Jamaica Magazine

I Love "Mi Yard!!" by American Retiree in Jamaica

Written by John Casey

I love “mi yard!!” One of the joys of living in Jamaica is being surrounded by an abundance of flora and fruits which grow in the wild or cultivated. This month I would like to give you a tour of “mi yard.” There is so much pleasure for me to nurture the wonderful gifts God has placed on my property.

I will try to give you as vivid a picture of my “living” yard as possible. The land, a little under a half acre, is located about 400′ above the main road on the side of a hill. Instead of a sloping landscape, there are a series of tiers. One third of the land is in front of the house on a rectangular lot. The perimeters are enclosed by walls on three sides and a fence in the rear.

The street side of the front wall is lined with sixteen Ornamental Pineapple plants along with Periwinkles and three short trees which have very sharp pointed leaves(name unknown). On the inside of the wall on the first tier are four varieties of Bougainvillea. Immediately in front of them are Spider Lily plants, a Trumpet tree which has large bell shaped flowers and several other varieties of flowering plants. Between the front wall and the house is a small lawn with dwarfed palm trees. This first tier is centered in front of the house with the driveway on the right and the next tier is on the left. Growing from the right side of the driveway to the patio over the garage is a Garlic plant.

On the second tier is my most prized tree which is an East Indian mango tree whose fruit is one of the sweetest of all the mangos. When they are in season, mid-summer, I am more popular than if I had won the lottery. The front and left side wall of this tier is lined with several more species of flowers and shrubs. In the front
corner is a very statuesque Royal Palm.

From here to the back of the house is the only sloped land in the yard. There is an orange tree in this section that produces both Navel and Ortanique oranges. They each have different seasons which assures me of fresh picked oranges most of the year. The wall in this section has even more varieties of flowering plants and shrubs.

The third tier runs along the back of the house and is mostly a walkway. On the extreme right side, behind the garage, is a 100 square foot vegetable garden. I have grown tomatoes, sweet peppers, cucumbers, bush beans, carrots, zucchini and callaloo in this area.

Level four is mostly lawn and fruit trees. Starting on the left, there are Plantain plants, Sour Sop, coconut, lime, breadfruit, sour orange, avocado and another variety of limes. Around of the perimeter of this tier are ferns, Marigolds, Zinnia, Night Blooming Jasmin, hibiscus and numerous other vegetation.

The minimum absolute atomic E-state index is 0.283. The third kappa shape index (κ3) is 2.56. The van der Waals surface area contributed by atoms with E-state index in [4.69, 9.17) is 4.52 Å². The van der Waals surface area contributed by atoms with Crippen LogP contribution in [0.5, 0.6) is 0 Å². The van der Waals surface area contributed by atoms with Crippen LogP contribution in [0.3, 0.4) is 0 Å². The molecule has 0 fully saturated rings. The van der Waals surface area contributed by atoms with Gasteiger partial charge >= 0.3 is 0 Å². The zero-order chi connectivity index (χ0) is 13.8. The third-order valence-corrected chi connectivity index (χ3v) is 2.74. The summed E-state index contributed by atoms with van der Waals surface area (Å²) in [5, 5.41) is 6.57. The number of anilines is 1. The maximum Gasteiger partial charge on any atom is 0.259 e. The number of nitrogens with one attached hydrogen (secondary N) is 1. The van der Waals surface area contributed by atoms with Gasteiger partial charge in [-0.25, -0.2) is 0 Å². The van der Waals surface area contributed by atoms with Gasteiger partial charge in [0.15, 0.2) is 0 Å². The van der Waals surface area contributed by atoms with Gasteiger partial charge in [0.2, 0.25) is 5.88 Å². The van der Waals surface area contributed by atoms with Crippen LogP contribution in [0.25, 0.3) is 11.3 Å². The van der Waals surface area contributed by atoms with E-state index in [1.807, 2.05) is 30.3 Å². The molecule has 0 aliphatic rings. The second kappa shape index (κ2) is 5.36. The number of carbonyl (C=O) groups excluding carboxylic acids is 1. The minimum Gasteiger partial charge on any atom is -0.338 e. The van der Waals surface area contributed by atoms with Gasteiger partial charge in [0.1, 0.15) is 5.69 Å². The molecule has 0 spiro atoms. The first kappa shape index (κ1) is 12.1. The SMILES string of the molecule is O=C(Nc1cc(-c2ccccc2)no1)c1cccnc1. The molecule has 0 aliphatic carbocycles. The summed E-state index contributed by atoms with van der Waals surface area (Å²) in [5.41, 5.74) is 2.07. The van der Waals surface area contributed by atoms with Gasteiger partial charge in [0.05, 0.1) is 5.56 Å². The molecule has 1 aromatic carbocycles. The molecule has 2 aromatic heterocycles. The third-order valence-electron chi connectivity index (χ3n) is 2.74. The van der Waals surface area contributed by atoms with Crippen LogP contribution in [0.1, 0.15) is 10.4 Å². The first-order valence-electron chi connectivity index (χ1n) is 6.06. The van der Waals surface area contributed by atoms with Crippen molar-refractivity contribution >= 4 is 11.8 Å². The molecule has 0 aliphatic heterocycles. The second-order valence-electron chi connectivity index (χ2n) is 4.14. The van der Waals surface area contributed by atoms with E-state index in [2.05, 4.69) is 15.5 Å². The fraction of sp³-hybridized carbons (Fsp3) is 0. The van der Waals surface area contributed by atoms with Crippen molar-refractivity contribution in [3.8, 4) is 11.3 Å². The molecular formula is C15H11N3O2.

The last tier is less structured than the others. It boasts well over a dozen Banana plants, 2 dozen Scotch Bonnet plants and a half dozen more Plantain plants. Mixed in are Almond trees, another mango tree, yams, 2 kinds of edible pineapple plants and several papaya trees. Along the side walls and the back are more varieties of bushes including aloe plants.

In all I have nearly 150 different varieties and species of flowers, fruits and vegetables. One of the pleasures of living in Jamaica is working “mi yard!” The fast growing bougainvillea need to be trimmed on a weekly basis. Most of the other shrubs and bushes grow much slower. There is always something to do in the yard. Sometimes it is routine tasks like mowing the lawn or trimming the bushes. Other times it is redesigning an area. The options are as endless as my imagination. It is very hard to kill anything in the yard. Sometimes I have accidentally broken the top off of a plant leaving nothing but the stem, but within days new growth begins. After Hurricane Ivan blew over my breadfruit tree leaving only a stump, it has sprung back. Likewise, if I try to remove certain plants, it takes months of pulling out the suckers that still pop up through the ground no matter how careful I was in pulling up all the old roots.

What makes yard work so rewarding is the satisfaction of creating and maintaining the beautiful plant life. At the end of a project or the end of the day there is always pleasure in seeing work accomplished.

About the author

John Casey